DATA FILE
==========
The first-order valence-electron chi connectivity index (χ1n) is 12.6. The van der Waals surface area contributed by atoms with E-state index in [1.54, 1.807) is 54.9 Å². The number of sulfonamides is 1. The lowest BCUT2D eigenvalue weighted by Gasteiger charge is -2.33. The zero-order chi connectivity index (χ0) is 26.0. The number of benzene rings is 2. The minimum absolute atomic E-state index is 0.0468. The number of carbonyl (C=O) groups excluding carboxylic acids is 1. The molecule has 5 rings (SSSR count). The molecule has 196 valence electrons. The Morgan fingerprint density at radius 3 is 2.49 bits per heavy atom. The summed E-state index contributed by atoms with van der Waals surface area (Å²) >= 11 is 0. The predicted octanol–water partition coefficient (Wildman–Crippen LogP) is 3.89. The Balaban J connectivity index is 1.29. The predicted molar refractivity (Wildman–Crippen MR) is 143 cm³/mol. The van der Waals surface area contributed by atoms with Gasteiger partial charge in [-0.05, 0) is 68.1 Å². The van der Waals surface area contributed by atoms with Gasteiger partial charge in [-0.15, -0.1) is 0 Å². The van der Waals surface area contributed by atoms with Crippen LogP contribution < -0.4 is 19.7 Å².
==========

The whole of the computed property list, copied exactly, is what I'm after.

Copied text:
The first-order valence-electron chi connectivity index (χ1n) is 12.6. The van der Waals surface area contributed by atoms with E-state index in [1.54, 1.807) is 54.9 Å². The number of sulfonamides is 1. The lowest BCUT2D eigenvalue weighted by Gasteiger charge is -2.33. The zero-order chi connectivity index (χ0) is 26.0. The number of benzene rings is 2. The minimum absolute atomic E-state index is 0.0468. The number of carbonyl (C=O) groups excluding carboxylic acids is 1. The molecule has 5 rings (SSSR count). The molecule has 196 valence electrons. The Morgan fingerprint density at radius 3 is 2.49 bits per heavy atom. The summed E-state index contributed by atoms with van der Waals surface area (Å²) >= 11 is 0. The predicted octanol–water partition coefficient (Wildman–Crippen LogP) is 3.89. The Balaban J connectivity index is 1.29. The predicted molar refractivity (Wildman–Crippen MR) is 143 cm³/mol. The van der Waals surface area contributed by atoms with Gasteiger partial charge in [-0.05, 0) is 68.1 Å². The van der Waals surface area contributed by atoms with Gasteiger partial charge in [-0.15, -0.1) is 0 Å². The van der Waals surface area contributed by atoms with Crippen LogP contribution < -0.4 is 19.7 Å².